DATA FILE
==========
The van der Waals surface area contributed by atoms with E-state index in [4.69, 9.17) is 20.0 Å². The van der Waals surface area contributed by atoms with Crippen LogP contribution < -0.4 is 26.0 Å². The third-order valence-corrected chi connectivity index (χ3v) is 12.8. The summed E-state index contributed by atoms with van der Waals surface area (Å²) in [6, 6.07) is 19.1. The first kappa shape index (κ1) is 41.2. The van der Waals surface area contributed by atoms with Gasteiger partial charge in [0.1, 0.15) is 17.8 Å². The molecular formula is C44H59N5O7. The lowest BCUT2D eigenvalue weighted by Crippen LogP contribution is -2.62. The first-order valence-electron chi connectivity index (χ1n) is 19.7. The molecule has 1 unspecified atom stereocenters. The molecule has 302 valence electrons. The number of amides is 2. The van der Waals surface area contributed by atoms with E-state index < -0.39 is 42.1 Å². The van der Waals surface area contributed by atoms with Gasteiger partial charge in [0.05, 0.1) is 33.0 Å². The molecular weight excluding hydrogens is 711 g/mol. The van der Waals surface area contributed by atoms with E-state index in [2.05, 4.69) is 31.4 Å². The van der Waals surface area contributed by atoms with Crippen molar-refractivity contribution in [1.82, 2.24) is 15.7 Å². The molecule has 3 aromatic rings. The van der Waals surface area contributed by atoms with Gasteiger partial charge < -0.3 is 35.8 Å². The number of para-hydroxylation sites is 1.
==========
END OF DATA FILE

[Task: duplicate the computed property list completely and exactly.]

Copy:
The van der Waals surface area contributed by atoms with E-state index in [4.69, 9.17) is 20.0 Å². The van der Waals surface area contributed by atoms with Crippen LogP contribution < -0.4 is 26.0 Å². The third-order valence-corrected chi connectivity index (χ3v) is 12.8. The summed E-state index contributed by atoms with van der Waals surface area (Å²) in [6, 6.07) is 19.1. The first kappa shape index (κ1) is 41.2. The van der Waals surface area contributed by atoms with Gasteiger partial charge in [0.1, 0.15) is 17.8 Å². The molecular formula is C44H59N5O7. The lowest BCUT2D eigenvalue weighted by Crippen LogP contribution is -2.62. The first-order valence-electron chi connectivity index (χ1n) is 19.7. The molecule has 1 unspecified atom stereocenters. The molecule has 302 valence electrons. The number of amides is 2. The van der Waals surface area contributed by atoms with E-state index < -0.39 is 42.1 Å². The van der Waals surface area contributed by atoms with Gasteiger partial charge in [0.05, 0.1) is 33.0 Å². The molecular weight excluding hydrogens is 711 g/mol. The van der Waals surface area contributed by atoms with E-state index in [2.05, 4.69) is 31.4 Å². The van der Waals surface area contributed by atoms with Crippen molar-refractivity contribution in [1.82, 2.24) is 15.7 Å². The molecule has 3 aromatic rings. The van der Waals surface area contributed by atoms with Gasteiger partial charge < -0.3 is 35.8 Å². The number of para-hydroxylation sites is 1.